RACE in OHIO
Slavery was abolished in Ohio by the state's original constitution (1802). But at the same time, Ohio, with slave-state Kentucky across the river, took the lead in aggressively barring black immigration.
When Virginian John Randolph's 518 slaves were emancipated and a plan was hatched to settle them in southern Ohio, the population rose up in indignation. An Ohio congressman warned that if the attempt were made, "the banks of the Ohio ... would be lined with men with muskets on their shoulders to keep off the emancipated slaves."
According to historian Leon F. Litwack, Ohio "provided a classic example of how anti-immigration legislation could be invoked to harass Negro residents." The state had enacted Black Laws in 1804 and 1807 that compelled blacks entering the state to post bond of $500 guaranteeing good behavior and to produce a court paper as proof that they were free.
"No extensive effort was made to enforce the bond requirement" Likwack wrote, "until 1829, when the rapid increase of the Negro population alarmed Cincinnati. The city authorities announced that the Black Laws would be enforced and ordered Negroes to comply or leave within thirty days."
Citizens of the city's "Little Africa" -- largely a ghetto of wooden shacks owned by whites -- appealed for a delay, and sent a delegation to Canada to try to find a place to settle there. But if the authorities were willing to offer more time, the Ohio mob was not, and whites in packs roamed through the black neighborhoods, burning and beating. The delegation came back from Upper Canada with the offer of a safe home from the governor. "Tell the Republicans on your side of the line that we royalists do not know men by their color. Should you come to us you will be entitled to all the privileges of the rest of His Majesty's subjects."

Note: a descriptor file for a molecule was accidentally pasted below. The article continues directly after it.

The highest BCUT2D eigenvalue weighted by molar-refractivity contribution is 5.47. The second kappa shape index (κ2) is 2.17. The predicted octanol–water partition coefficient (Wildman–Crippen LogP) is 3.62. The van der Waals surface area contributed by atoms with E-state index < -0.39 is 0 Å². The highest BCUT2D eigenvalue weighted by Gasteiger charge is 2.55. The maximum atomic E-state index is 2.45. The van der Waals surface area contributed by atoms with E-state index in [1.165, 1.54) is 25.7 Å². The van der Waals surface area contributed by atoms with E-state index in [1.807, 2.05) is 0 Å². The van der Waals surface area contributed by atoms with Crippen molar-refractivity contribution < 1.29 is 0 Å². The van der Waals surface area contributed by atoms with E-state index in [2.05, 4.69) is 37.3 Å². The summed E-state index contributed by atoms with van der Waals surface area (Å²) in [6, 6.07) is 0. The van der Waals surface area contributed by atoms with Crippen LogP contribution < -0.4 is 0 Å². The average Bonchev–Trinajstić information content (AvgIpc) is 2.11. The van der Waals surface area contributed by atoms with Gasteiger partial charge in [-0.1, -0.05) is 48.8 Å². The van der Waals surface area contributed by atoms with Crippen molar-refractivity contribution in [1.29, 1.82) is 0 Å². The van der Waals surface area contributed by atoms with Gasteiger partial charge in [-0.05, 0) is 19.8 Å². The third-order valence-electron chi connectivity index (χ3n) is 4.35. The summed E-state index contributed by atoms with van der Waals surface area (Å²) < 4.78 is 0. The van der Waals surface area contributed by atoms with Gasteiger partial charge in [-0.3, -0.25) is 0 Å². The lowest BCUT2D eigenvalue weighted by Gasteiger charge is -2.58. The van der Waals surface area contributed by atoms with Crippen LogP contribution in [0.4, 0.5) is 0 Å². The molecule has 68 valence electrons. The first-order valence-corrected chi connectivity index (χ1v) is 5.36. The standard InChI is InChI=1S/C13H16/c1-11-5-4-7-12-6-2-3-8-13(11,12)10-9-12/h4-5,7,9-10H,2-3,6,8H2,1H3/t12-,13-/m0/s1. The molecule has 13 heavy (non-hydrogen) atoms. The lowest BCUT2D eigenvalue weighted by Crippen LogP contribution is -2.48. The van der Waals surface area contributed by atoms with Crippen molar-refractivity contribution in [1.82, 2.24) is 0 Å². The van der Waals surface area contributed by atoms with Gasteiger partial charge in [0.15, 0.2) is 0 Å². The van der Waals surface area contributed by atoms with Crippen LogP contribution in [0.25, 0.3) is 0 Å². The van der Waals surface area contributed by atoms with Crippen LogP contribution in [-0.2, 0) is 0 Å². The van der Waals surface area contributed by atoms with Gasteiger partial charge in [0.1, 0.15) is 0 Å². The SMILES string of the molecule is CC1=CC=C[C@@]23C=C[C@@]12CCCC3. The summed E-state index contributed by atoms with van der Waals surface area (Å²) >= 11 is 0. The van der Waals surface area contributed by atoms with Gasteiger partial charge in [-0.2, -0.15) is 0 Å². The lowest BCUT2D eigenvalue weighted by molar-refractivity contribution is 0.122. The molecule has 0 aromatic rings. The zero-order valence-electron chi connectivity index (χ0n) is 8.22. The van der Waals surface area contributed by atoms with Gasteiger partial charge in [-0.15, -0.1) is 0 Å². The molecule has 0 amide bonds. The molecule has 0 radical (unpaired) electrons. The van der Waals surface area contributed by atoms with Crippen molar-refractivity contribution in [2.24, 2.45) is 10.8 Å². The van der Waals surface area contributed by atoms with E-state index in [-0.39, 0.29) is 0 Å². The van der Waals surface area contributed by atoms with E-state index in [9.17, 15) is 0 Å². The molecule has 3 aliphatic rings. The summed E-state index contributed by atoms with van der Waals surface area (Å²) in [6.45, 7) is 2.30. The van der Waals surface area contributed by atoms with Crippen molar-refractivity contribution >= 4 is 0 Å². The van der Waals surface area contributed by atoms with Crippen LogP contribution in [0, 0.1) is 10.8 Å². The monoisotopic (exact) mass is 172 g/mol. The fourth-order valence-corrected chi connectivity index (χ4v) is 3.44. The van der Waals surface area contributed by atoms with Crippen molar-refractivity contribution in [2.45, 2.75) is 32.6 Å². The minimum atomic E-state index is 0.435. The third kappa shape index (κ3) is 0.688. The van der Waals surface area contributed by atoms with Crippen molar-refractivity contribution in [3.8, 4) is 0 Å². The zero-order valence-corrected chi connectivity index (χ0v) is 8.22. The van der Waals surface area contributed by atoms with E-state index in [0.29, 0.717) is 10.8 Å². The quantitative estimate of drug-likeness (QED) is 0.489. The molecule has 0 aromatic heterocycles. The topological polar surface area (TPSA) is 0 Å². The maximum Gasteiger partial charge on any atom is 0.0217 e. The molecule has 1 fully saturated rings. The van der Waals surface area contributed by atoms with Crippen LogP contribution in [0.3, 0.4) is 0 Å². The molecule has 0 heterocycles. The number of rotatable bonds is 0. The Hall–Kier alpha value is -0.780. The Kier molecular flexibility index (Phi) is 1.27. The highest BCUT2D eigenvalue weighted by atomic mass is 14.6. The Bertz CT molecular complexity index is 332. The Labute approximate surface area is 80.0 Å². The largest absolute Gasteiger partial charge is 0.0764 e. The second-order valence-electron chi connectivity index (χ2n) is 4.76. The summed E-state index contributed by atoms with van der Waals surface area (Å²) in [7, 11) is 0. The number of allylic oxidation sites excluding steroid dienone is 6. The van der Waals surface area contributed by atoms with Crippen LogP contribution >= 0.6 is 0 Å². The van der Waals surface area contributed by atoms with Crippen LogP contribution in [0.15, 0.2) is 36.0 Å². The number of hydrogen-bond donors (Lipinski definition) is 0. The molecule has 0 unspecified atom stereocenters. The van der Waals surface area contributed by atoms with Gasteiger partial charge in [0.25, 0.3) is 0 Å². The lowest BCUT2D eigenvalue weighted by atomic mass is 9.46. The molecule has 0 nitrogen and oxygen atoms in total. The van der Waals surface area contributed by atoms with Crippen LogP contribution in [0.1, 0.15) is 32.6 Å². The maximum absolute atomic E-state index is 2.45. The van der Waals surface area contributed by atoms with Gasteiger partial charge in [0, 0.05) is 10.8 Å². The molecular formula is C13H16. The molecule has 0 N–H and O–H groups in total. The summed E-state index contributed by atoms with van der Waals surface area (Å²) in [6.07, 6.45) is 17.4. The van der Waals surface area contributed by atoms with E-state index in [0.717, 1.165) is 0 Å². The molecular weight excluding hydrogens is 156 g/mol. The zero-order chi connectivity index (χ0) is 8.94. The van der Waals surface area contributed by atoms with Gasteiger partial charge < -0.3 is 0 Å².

About half of the city's 2,200 blacks left, most of them apparently going to Canada. The proponents of strict enforcement of the Black Laws then discovered that they had driven off "the sober, honest, industrious, and useful portion of the colored population," which lessened "much of the moral restraint ... on the idle and indolent, as well as the profligate" among the rest.
The abolitionists in the Old Northwest pitched their appeal, in part, to the desire for a homogenous (white) Ohio by claiming that attempts by blacks to immigrate into the state would end when slavery ceased and there was no more reason for blacks to flee the South for "the uncongenial North."
Blacks petitioned against the exclusion laws, but the state legislature denied they had the right to petition the government "for any purpose whatsoever." Finally, after the Free Soil Party gained a degree of power in the state in 1849, a compromise partially repealed the Black Laws, ending the bond-posting requirement. It was a rare, if not unique, instance of a Northern state loosening its restrictions on black settlement.
The northern tier of the state had been settled by good stock from southern New England and to a degree shared in the liberal and abolitionist religion and politics of that region. But when it came to an issue like integrating schools, the people's plain feelings revealed themselves.
When the public school system spread to Ohio, citizens and legislators alike objected to educating blacks from public funds, in part because it would tend to encourage blacks to come there and settle.